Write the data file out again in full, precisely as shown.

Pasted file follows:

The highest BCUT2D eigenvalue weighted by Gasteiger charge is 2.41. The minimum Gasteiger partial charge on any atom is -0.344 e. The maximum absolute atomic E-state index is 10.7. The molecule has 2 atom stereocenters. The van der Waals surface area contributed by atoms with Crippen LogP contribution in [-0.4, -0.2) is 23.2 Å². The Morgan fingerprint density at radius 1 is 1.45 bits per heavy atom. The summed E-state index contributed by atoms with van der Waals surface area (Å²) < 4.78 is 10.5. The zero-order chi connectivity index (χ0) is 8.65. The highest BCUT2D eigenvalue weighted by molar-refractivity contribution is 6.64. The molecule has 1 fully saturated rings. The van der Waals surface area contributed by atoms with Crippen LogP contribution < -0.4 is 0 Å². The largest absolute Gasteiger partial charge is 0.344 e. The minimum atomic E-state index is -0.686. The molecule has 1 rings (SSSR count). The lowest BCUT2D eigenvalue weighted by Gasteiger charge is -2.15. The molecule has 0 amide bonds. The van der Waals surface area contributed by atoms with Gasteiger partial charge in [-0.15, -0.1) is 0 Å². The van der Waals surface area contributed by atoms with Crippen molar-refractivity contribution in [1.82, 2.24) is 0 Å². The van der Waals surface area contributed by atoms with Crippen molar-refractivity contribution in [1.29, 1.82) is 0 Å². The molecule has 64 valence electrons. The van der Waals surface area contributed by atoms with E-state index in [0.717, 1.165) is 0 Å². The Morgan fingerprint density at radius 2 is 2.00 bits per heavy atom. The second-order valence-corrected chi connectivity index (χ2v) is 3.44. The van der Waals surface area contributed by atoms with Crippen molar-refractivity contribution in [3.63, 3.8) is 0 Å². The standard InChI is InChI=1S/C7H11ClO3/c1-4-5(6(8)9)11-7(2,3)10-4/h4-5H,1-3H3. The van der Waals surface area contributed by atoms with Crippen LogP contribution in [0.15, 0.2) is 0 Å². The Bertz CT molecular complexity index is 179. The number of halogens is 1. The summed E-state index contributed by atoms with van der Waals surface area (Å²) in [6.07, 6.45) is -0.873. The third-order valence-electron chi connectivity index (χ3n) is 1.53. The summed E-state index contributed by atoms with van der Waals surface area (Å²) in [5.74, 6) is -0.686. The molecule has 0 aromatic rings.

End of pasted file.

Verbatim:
The highest BCUT2D eigenvalue weighted by Gasteiger charge is 2.41. The minimum Gasteiger partial charge on any atom is -0.344 e. The maximum absolute atomic E-state index is 10.7. The molecule has 2 atom stereocenters. The van der Waals surface area contributed by atoms with Crippen LogP contribution in [-0.4, -0.2) is 23.2 Å². The Morgan fingerprint density at radius 1 is 1.45 bits per heavy atom. The summed E-state index contributed by atoms with van der Waals surface area (Å²) < 4.78 is 10.5. The zero-order chi connectivity index (χ0) is 8.65. The highest BCUT2D eigenvalue weighted by molar-refractivity contribution is 6.64. The molecule has 1 fully saturated rings. The van der Waals surface area contributed by atoms with Crippen LogP contribution < -0.4 is 0 Å². The largest absolute Gasteiger partial charge is 0.344 e. The minimum atomic E-state index is -0.686. The molecule has 1 rings (SSSR count). The lowest BCUT2D eigenvalue weighted by Gasteiger charge is -2.15. The molecule has 0 amide bonds. The van der Waals surface area contributed by atoms with Gasteiger partial charge in [-0.15, -0.1) is 0 Å². The van der Waals surface area contributed by atoms with Crippen molar-refractivity contribution in [1.82, 2.24) is 0 Å². The van der Waals surface area contributed by atoms with Crippen molar-refractivity contribution in [1.29, 1.82) is 0 Å². The molecule has 64 valence electrons. The van der Waals surface area contributed by atoms with E-state index in [0.717, 1.165) is 0 Å². The Morgan fingerprint density at radius 2 is 2.00 bits per heavy atom. The second-order valence-corrected chi connectivity index (χ2v) is 3.44. The van der Waals surface area contributed by atoms with Crippen molar-refractivity contribution in [3.63, 3.8) is 0 Å². The standard InChI is InChI=1S/C7H11ClO3/c1-4-5(6(8)9)11-7(2,3)10-4/h4-5H,1-3H3. The van der Waals surface area contributed by atoms with Crippen LogP contribution in [0.15, 0.2) is 0 Å². The Bertz CT molecular complexity index is 179. The number of halogens is 1. The summed E-state index contributed by atoms with van der Waals surface area (Å²) in [6.07, 6.45) is -0.873. The third-order valence-electron chi connectivity index (χ3n) is 1.53. The summed E-state index contributed by atoms with van der Waals surface area (Å²) in [5.74, 6) is -0.686. The molecule has 0 aromatic rings.